One of Jamie Lee Curtis’ single finest movies is currently the 7th most watched movie on Netflix USA. That is especially impressive when you consider that it is a nearly 50 year old movie, and it spawned a lot of garbage between now and then. The movie is 1978’s Halloween, directed by John Carpenter, then followed by a whole lot of other movies called Halloween. While it has been oft-rebooted and remade, it is one of the true originals of the horror genre. It could be (and should be!) argued that it did more than any other single movie to codify what we now call slasher films. The final girl syndrome? That’s Halloween. People who do drugs or have sex getting brutally murdered? Yep, Halloween again. A chilling, icy theme song that instills a sense of dread in your very soul? That’s definitely Halloween.
Jamie Lee Curtis was 19 when she filmed Halloween, and it shows. That is meant in the best possible way. Her character of Laurie Strode has become the definitive archetype of a horror movie survivor. Curtis has played her in multiple decades now, and perfectly embodied her from her original incarnation as a terrified random teenager being stalked by The Shape (the murderer who would come to be known as Michael Myers) through to a hardened, battle-scarred warrior prepared to hunt down that same killer. And it makes sense. While Curtis had little screen experience at the time she was cast, there were two great advantages to having her in the movie: she would work for cheap and she was the daughter of Janet Leigh. Her mother portrayed perhaps the single most famous victim of a crazed murderer in all of film in 1960’s Pyscho, as Marion Crane, the unfortunate woman who embezzles money and gets stabbed to death in a shower for her trouble. Whether audiences could tell at the time or not, watching Halloween in even 1978 was to partake in a lineage of horror.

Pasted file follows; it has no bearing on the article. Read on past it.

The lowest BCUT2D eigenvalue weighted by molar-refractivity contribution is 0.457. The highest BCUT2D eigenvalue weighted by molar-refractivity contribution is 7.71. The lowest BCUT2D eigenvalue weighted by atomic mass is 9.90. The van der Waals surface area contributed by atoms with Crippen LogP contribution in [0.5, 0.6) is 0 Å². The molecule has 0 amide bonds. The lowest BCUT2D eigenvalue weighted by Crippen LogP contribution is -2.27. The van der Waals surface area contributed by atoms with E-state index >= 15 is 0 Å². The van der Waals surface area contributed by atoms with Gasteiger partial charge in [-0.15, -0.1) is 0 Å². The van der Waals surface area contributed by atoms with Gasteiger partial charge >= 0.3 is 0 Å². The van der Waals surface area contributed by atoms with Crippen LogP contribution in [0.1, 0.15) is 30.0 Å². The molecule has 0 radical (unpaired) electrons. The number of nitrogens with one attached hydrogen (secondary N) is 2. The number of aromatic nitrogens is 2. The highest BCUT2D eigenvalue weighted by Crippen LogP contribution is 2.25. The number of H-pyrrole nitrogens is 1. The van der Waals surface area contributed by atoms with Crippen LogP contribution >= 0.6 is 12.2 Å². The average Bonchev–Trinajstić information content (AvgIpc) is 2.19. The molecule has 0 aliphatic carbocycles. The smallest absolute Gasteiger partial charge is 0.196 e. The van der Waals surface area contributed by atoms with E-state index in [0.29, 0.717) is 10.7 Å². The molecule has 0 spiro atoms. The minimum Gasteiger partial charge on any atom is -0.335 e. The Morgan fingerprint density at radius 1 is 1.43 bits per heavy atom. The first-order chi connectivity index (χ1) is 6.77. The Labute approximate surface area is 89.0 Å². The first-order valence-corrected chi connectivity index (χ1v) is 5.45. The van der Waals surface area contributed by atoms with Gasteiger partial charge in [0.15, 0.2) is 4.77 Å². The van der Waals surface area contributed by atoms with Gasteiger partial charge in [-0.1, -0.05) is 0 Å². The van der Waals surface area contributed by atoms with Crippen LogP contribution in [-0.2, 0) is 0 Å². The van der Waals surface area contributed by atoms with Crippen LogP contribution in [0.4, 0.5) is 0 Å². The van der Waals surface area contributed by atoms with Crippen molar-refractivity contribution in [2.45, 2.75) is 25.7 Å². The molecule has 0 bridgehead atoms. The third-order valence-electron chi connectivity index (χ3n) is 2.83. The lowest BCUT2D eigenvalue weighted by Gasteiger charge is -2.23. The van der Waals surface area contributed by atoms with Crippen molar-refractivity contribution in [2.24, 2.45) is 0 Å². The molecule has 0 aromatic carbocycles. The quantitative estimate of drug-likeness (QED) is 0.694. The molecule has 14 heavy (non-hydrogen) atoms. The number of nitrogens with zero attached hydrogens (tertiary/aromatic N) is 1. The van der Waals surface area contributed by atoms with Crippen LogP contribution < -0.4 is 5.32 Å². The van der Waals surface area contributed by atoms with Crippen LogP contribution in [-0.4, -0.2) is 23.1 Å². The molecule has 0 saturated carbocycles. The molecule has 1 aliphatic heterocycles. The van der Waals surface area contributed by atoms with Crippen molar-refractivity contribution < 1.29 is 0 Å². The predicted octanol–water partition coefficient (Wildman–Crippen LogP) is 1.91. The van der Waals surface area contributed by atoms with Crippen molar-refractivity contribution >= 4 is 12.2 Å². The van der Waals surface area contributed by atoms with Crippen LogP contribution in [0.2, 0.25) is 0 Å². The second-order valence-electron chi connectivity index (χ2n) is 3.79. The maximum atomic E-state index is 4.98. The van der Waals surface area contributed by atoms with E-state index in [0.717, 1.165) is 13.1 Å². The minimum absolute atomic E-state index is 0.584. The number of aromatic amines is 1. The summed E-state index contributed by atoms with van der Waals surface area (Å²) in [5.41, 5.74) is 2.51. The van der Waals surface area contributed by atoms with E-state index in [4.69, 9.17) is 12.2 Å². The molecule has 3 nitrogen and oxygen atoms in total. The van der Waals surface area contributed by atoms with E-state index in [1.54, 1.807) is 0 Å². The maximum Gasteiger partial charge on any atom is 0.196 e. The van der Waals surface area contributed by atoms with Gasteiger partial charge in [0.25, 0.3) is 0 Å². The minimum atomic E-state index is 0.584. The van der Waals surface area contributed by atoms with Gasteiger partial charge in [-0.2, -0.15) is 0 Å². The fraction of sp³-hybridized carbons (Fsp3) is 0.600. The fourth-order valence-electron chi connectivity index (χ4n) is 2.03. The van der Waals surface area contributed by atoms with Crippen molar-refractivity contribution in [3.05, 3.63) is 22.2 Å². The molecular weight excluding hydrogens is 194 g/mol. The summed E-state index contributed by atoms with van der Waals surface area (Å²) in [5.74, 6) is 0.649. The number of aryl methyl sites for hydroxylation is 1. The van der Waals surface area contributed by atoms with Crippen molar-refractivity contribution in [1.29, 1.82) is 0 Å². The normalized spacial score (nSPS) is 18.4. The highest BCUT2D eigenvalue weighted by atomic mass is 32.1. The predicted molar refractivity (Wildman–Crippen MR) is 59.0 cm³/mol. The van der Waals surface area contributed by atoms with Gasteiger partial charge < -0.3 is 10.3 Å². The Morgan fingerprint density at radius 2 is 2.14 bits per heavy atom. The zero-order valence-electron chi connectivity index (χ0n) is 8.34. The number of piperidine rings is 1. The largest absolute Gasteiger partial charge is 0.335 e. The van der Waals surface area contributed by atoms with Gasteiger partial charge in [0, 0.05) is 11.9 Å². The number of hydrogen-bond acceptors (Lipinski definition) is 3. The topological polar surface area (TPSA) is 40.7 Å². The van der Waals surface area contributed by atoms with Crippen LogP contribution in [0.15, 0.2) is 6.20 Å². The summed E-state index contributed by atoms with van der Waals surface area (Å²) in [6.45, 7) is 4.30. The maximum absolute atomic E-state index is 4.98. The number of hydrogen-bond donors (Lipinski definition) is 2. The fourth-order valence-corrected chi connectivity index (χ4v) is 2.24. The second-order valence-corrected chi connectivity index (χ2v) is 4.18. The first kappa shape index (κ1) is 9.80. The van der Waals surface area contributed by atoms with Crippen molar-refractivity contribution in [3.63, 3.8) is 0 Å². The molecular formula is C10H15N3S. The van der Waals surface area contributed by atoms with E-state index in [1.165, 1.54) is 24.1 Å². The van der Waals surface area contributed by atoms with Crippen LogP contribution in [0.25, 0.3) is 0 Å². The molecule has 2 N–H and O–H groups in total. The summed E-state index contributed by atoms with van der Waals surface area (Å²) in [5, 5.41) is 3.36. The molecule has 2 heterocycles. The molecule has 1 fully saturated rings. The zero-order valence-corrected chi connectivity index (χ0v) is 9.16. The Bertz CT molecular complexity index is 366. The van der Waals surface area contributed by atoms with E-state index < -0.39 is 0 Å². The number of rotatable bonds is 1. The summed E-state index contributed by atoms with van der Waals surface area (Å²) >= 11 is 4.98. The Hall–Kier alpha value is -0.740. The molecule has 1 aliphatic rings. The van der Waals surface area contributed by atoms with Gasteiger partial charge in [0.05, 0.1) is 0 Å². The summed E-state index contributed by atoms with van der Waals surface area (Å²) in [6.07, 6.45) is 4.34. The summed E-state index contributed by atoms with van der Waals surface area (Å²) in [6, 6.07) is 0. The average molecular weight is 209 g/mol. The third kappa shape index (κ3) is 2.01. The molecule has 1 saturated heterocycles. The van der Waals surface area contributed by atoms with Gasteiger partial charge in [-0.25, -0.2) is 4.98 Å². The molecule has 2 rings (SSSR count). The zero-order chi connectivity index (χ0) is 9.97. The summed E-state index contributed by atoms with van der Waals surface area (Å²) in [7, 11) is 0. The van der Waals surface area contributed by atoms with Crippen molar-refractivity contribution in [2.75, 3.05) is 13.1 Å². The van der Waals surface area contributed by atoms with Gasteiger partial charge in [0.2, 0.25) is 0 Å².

The original title of Halloween was The Babysitter Murders, which shows you where everyone’s head was at when they were making the movie. Jamie Lee Curtis was of course, one of the titular babysitters, and the movie was written in ten days by John Carpenter and his producer girlfriend (later, wife, even later, ex-wife, Debra Hill). It was essentially commissioned to try to cash in on the success of the massively popular 1973 horror film The Exorcist. Carpenter was already gaining a reputation for being able to make films on a tight budget, and pulled triple duty to direct, co-write and wrote/performed the electronic score of the film (which became iconic in its own right).
Everything about Halloween was essentially done on the cheap, although you would never know it now. In one of those miracles of coincidence that makes or breaks films, many of the elements of the film that were done out of sheer necessity just added to the odd, foreboding tone of the film. There was no budget for extras, so they simply didn’t have them; the effect was to turn the fictional Illinois suburb of Haddonfield into an eerie ghost town. The iconic white mask worn by Michael Myers (played in this movie by future film director Nick Castle) was famously a distorted William Shatner mask, but the real reason it was used was the price tag: $1.98. As a movie, it was essentially an ideal meeting of efficiency and necessity that created a perfect horror film.
Audiences noticed. Although the closest thing the film had to a star was British actor Donald Pleasance as Michael Myers’ troubled Doctor Loomis, it was an enormous box office hit. In its original theatrical run, Halloween grossed $70 million worldwide, off an approximately $300,000 budget. Critics largely praised it at the time (notably Gene Siskel and Roger Ebert were huge fans), and it has only grown in critical stature since. And there is a very fundamental reason: its simplicity. This is a movie that wastes no steps, uses no extra time. Jamie Lee Curtis is a teenager in danger. Michael Myers is a killer that cannot be stopped. It is Halloween night in the suburbs, and nobody’s there to help. It is so breathtaking in its stark horror, it’s no surprise that it is still so watched decades later.